I’m not a big fan of govt-led entities telling folks the difference between right and wrong though I will admit that that is exactly what a lot of elementary teachers end up doing because it’s not been done before for some kids and for others they’ve already been taught “wrong”!

    But in terms of those MS kids that simulated “rape” .. does anyone reading this think that their parents are probably paragons of racial diversity who have tried to teach their kids right – but the kids went wrong anyhow?

    I strongly suspect that the kids most active in the wrongdoing probably come from families who “think” that way anyhow.

    Maybe I’m prejudiced , eh?

  2. The thin veneer of civilization is extremely thin among middle school students. But at that age at least some of them were acting on attitudes they picked up at home, or from some other adult role models, and the others didn’t have the good judgement to refuse to go along or to (heaven forbid) go find a teacher to stop it cold. Which is why punishing all of them was exactly the right thing to do, teamwork and sportsmanship being the main lesson you hope for with youth sports (a silly dream these days, I know.)

    You will recall an earlier discussion, Jim, about the importance of getting more black teachers and administrators into all of the schools. That would do more good than an army of diversity bureaucrats. But with middle school boys, just don’t ever leave them alone like that. Ever.

  3. I agree that the team-wide punishment was appropriate. This is very bad behavior that needs to be called out. And sometimes a good way to do this is to punish the entire team – indeed the entire school. I bet if there is a next time, some will speak out.

  4. re: ” … didn’t have the good judgement to refuse to go along or to (heaven forbid) go find a teacher to stop it cold. Which is why punishing all of them was exactly the right thing to do, teamwork and sportsmanship being the main lesson you hope for with youth sports (a silly dream these days, I know.)”

    totally agree. Either quit the team or stand up to the bad behaviors before those behaviors essentially define the team ….

    I have to say – this reminds me back way back when schools were desegregated and this kind of thing was fairly common – and they even made a movie about it : Remember the Titans .

    • Larry:

      There you go again … believing Hollywood. At the time of “Remember the Titans” the only segregated schools in Northern Virginia were in Alexandria. Alexandria was the last jurisdiction to de-segregate in Northern Virginia, not the first. Denzel Washington has a long history of acting in movies that purport to tell the truth (Based on a true story) while actually perpetuating a broad based lie. Remember the Titans was no different. One critical scene in the movies has Denzel Washington’s character telling the Titans about “playing those all white teams out in the county …”. The simple fact is that the TC Williams Titans never played an all white team that year, not once, not ever. Fairfax County de-segregated their schools in 1963. While Alexandria technically de-segregated that same year the tiny little city of 15 sq mi operated multiple high schools which preserved effective segregation. In the early 1970s, the school system was under threat of sanction and a forced integration plan by what was then known as the federal Housing, Education and Welfare Department. So in 1971, the School Board consolidated its three high schools into one, T.C. Williams.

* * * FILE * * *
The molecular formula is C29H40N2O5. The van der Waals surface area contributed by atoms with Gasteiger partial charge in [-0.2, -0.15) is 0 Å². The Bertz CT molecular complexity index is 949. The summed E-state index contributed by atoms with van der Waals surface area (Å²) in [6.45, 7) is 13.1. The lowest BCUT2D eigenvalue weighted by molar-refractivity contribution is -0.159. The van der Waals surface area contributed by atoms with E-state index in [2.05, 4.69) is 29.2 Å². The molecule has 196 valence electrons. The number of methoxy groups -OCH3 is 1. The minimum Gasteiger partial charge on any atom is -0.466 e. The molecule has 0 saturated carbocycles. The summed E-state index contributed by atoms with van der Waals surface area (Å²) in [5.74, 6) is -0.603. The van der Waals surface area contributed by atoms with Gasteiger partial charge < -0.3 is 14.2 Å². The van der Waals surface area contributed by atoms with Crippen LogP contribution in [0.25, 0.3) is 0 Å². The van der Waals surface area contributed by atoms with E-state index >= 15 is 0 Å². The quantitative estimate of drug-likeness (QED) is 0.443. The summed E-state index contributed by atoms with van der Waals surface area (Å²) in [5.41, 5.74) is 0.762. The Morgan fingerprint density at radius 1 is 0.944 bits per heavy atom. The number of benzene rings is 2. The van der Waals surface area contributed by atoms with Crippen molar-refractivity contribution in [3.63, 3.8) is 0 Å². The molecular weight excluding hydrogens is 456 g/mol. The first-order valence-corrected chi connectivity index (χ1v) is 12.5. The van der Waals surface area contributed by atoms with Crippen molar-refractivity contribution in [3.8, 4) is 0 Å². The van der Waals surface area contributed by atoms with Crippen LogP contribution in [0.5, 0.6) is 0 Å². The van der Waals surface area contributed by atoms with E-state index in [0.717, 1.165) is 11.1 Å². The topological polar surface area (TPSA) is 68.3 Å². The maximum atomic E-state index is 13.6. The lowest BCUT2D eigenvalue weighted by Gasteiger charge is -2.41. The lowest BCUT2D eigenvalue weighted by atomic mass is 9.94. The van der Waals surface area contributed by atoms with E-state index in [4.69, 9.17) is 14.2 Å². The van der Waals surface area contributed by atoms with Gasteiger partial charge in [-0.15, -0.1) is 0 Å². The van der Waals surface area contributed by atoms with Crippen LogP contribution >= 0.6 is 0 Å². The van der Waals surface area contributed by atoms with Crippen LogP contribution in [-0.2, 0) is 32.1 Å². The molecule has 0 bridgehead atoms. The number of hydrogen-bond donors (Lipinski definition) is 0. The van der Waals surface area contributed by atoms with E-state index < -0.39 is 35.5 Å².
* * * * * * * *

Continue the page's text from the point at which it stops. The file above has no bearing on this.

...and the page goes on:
It was the 1971 TC Williams football team that was the subject of Remember the Titans. The first team to play for the consolidated (and now actually de-segregated) high school. The team was exceptionally good (funny what consolidating three teams into one will do for the quality of play). The coaches and players definitely provided a model of racial harmony by working together. However, they never played against segregated all-white schools in Northern Virginia in 1971 because there weren’t any.

      • DJ – I’ll buy your version over the movie version but what was depicted in the movie was not uncommon in other parts of Virginia after desegregation.

        Some desegregated schools had zero black players.. !!

        The bigger point here is that the crap going on at that Henrico MS – is very reminiscent of the past and the present for those who think or ever thought we’re in a post-racial society.

        We still some of this going on – just under the surface… and every now ad then it gets re-exposed.